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Pride Weekend Starts Early In The San Francisco Bay Area Including Mykki Blanco Concert Tonight

Posted by Billyjam, June 27, 2013 12:15pm | Post a Comment

Mykki Blanco "Wavvy" (2012)

The big San Francisco Pride Parade 2013 may still be a few days away - Sunday, June 30th - but in the San Francisco Bay Area - similarly to other major metropolitan areas like New York City - the Pride celebrations are all weekend long with the Pride Weekend kicking into gear Thursday, today June 27th, with a bunch of parties and events including the Flamboyant Specimens at the Project Lab, Faetopia - the Pop-Up Queer Arts Festival at Noe and Market in the old Tower Records space, plus the talented rapper Mykki Blanco (pic left, video above) at the Mezzanine in San Francisco all happening later today. In fact Bay Area Pride 2013 celebrations began last night (Wednesday) in Oakland's Uptown district where Telegraph Ave near 19th was blocked off to traffic for the Hella Oakland Street Party: Gay Marriage Rally & Celebration - organized by the promoters of the long running, popular, (and ingeniously titled) Hella Gay Oakland party at the Uptown club in that same block. Note that the same proud promoters of the award winning "Oakland queer dance party" will be throwing their big Hella Gay party at the Uptown on Saturday which they are billing as "Beat the BART" and the "Dyke March Afterparty."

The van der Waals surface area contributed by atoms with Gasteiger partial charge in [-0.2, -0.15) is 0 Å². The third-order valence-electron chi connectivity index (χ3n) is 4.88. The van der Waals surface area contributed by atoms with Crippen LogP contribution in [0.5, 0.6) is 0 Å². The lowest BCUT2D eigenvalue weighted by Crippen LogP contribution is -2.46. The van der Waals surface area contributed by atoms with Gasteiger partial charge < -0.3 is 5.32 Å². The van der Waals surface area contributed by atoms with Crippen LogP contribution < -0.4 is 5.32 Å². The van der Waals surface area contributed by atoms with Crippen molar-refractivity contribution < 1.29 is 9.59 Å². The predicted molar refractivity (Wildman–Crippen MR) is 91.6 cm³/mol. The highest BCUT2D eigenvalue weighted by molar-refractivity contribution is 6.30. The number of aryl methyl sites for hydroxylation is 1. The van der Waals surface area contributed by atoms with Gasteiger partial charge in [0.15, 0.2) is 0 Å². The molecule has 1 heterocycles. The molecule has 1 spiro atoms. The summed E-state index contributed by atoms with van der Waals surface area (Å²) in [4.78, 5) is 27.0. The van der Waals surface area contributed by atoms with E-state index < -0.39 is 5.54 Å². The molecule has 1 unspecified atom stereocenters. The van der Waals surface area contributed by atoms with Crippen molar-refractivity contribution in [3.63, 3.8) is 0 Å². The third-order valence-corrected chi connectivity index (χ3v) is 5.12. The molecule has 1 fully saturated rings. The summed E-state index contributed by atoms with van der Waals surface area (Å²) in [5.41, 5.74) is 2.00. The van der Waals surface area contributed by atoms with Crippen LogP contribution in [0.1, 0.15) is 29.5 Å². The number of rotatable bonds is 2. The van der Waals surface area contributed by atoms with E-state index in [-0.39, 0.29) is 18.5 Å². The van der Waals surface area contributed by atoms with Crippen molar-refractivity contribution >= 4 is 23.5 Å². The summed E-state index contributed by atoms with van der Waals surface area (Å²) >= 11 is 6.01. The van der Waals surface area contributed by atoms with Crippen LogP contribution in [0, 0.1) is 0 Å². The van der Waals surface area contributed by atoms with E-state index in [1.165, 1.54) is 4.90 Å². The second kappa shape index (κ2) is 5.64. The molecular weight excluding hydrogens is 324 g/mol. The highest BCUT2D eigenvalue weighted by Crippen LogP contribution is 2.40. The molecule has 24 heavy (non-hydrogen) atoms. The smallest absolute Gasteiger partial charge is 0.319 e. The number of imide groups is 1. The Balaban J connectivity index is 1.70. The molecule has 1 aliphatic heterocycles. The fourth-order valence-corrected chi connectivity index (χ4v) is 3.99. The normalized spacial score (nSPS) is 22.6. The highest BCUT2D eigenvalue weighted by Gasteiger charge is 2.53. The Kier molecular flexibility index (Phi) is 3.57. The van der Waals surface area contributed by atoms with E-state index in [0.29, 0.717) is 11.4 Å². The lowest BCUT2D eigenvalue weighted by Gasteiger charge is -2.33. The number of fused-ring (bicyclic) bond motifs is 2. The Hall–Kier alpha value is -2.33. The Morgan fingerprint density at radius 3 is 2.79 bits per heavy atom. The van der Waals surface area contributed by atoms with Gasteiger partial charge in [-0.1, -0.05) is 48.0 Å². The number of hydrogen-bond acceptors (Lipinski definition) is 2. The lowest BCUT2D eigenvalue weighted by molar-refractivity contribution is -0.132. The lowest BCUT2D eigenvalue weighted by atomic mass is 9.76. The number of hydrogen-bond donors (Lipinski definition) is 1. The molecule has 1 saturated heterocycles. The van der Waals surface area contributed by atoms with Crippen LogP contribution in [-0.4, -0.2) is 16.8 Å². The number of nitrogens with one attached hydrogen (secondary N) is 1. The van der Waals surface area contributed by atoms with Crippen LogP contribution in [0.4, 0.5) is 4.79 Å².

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Music Videos of Ten Gay Club/Dance Classics

Posted by Billyjam, June 30, 2012 10:29pm | Post a Comment

As this year's LGBT Pride Month comes to a close here is one last installment in the series of Amoeblog specials celebrating the occasion It is ten music videos of gay disco/dancefloor favorites culled mostly from the 70's & 80's / disco/new wave eras (some 90's too) - and compiled from various lists and playlists drawn up by music fans and DJs.